A Few Inventive Ways to Get Ammo During a Shortage

Sometimes, the only recourse during an ammo shortage is to get really, really creative.

Ready for an understatement? It's getting tough finding ammo out there.

We've all seen the memes with a few rounds of 9mm or a half dozen small pistol primers being sold in dimebags—but sadly, that's not too far from the truth.

The United States has been in the depths of an ammo shortage for a good while now, and it doesn't look to be letting up any time soon. Lots of people have hypothesized as to why this is happening, but it seems pretty clear to me.

In the past couple years, millions of people have become first time gun owners. Every single one of them now needs ammunition for the range, and defensive ammunition or hunting ammo depending on the type of gun and intended purpose. And that's if they only bought one gun.

Plus, the amount of ammunition that existing gun owners are purchasing has gone up in these uncertain times.

So now, when anyone goes to the store to buy ammo and sees they have 20 boxes of 9mm on the shelf, instead of buying four boxes like they would have WAY BACK in 2019, they buy all of them.

If someone sees 10 ammo boxes of 00 Buck shotgun shells, you know they're going home with every box. At this point, it doesn't even matter the type of ammo people find, they're just buying everything, even at inflated prices.

In the meantime, ammo manufacturers are cranking out as many rounds as they can, but they can't really keep up with this new extreme demand. The factories can only produce a certain amount of ammo every 24 hours, and it sometimes takes years to spin up a new ammunition line. That's if there's even space for one in a factory.

In reality, we have to keep wishing the real world worked like an Xbox game, and we could find a magic loot crate with enough ammo to last us forever.

Until then, you might have to get creative.

Embrace Bartering

If you know somebody who buys .223 in crates of 1,000 rounds, make friends with them. Offer to paint their house or wash their car, as long as you're paid in plenty of ammunition.

Handgun and rifle ammo has become its own currency among some in these weird times.

Just make sure you decide what your personal limits are before you get too deep. Otherwise, this person will be able to get you to do practically anything just by rattling a half-full Winchester white box at you.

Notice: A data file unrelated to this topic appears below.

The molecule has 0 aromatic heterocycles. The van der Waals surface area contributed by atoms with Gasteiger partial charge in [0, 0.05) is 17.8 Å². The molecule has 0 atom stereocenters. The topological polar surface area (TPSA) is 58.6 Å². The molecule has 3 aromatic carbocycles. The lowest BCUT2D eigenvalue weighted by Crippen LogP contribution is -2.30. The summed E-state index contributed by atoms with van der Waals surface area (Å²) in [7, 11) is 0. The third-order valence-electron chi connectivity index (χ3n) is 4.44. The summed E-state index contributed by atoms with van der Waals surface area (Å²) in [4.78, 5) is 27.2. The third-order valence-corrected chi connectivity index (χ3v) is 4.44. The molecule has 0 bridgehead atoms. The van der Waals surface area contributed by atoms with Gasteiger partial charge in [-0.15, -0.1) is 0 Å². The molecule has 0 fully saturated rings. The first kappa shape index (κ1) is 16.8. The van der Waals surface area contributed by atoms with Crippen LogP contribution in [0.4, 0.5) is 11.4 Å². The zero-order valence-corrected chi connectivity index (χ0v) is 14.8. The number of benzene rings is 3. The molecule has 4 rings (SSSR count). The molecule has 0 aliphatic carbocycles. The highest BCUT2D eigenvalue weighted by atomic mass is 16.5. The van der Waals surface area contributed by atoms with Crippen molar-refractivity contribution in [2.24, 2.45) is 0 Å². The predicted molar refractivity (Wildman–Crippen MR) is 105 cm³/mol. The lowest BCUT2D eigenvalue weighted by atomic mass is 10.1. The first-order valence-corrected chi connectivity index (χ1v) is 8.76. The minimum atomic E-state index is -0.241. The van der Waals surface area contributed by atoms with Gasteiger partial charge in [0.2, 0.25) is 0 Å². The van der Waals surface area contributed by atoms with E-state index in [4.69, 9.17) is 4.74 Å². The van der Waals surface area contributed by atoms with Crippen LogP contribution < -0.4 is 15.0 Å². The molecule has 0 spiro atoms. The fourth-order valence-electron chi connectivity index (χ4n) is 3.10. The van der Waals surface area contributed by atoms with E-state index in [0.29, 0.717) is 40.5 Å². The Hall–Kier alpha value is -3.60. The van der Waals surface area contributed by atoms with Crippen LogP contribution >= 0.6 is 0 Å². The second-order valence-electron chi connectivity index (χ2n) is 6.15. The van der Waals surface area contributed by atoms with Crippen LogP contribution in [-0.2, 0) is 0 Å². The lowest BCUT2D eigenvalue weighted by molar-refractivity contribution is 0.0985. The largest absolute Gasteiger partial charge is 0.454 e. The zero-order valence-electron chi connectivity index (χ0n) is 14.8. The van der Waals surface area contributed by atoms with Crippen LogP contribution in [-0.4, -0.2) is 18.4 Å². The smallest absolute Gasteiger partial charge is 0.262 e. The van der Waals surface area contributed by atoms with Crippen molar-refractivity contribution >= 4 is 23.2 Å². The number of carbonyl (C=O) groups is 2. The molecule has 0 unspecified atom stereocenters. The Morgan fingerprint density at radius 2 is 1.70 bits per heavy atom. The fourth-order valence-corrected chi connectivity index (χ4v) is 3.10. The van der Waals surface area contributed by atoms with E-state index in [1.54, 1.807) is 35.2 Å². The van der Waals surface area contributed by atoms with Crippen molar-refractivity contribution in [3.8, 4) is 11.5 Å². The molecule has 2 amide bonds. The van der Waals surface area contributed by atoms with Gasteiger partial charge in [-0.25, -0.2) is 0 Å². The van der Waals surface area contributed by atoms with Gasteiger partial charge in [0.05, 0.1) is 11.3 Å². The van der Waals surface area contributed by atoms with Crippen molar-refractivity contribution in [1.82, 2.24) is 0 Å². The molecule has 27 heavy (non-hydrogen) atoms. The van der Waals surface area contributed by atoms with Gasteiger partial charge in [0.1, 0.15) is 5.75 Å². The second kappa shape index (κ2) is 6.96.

Roll Your Own Ammo

Being at the mercy of factory ammo sucks. The end of 2019 would have been a good time to get a craft ammo bench together so you can at least reload the type of ammunition you use most.

But you need components, and if you're just getting started, you need a press and tools.

While a reloading setup for shotgun shells or centerfire bullets isn't impossible to put together now, it might take a while, and it might be a bit more expensive than it used to be.

If you're feeling froggy, you can always find that reloader in your neighborhood and get into the routine of hiding in their house at night until they fall asleep or leave for work in the morning. This will give you a whole night or an entire day to borrow their reloading bench. Warning: This comes with a high probability of getting shot.

Maybe just try to make friends with the guy?

Wait for Someone to Die

The smart ammo seeker is always on the lookout for an opportunity.

If you know of an old school reloader in your neighborhood who is getting a little long in the tooth, stalk the obits. If they head to the great reloading bench in the sky, keep your eyes peeled for an estate sale, or even a yard sale.

At the very least, you're likely to get some primers and maybe even a decent used press or powder trickler.

Make sure you ask the relatives if they've gone over the backyard with a metal detector, too. He might have buried something useful back there during the great hoarding event of 2008.

Become a Lead Supplier

If you get to work, you can create your own little self sustaining economy by doing the job nobody wants to do.

If you don't reload, find someone who does. They'll be hungry for components.

Buy yourself a few bullet molds and a lead crucible online. Get to the junkyard and start collecting wheel weights, ballast lead, solder wire, lead acid batteries, and catalytic converters.

Then stop by your favorite shooting range and offer to clean out the bullet traps. Mine the lead, melt it down, and go about make bullets.

After that, you can trade the bullets to your reloader buddy in exchange for a percentage of the ammo he makes, and boom! Self sustaining ammo economy.

Just wear gloves. And a mask. And watch out for junkyard rats, they can be nasty.

Become "That Guy" at the Range

You know this dude. He's the scrounger, the guy with his own brass collector on wheels.

He says he has an agreement with the range owner and he gets to keep all the brass and empty shotgun shell hulls that shooters don't want, and he will happily run his machine around and over your feet while you're shooting.

You used to laugh at this man. Now, you have become him, the scrounger of brass, the ghoul of the shooting range.

When it finally is available, you can (hopefully) find the ammo you need at Walmart.com.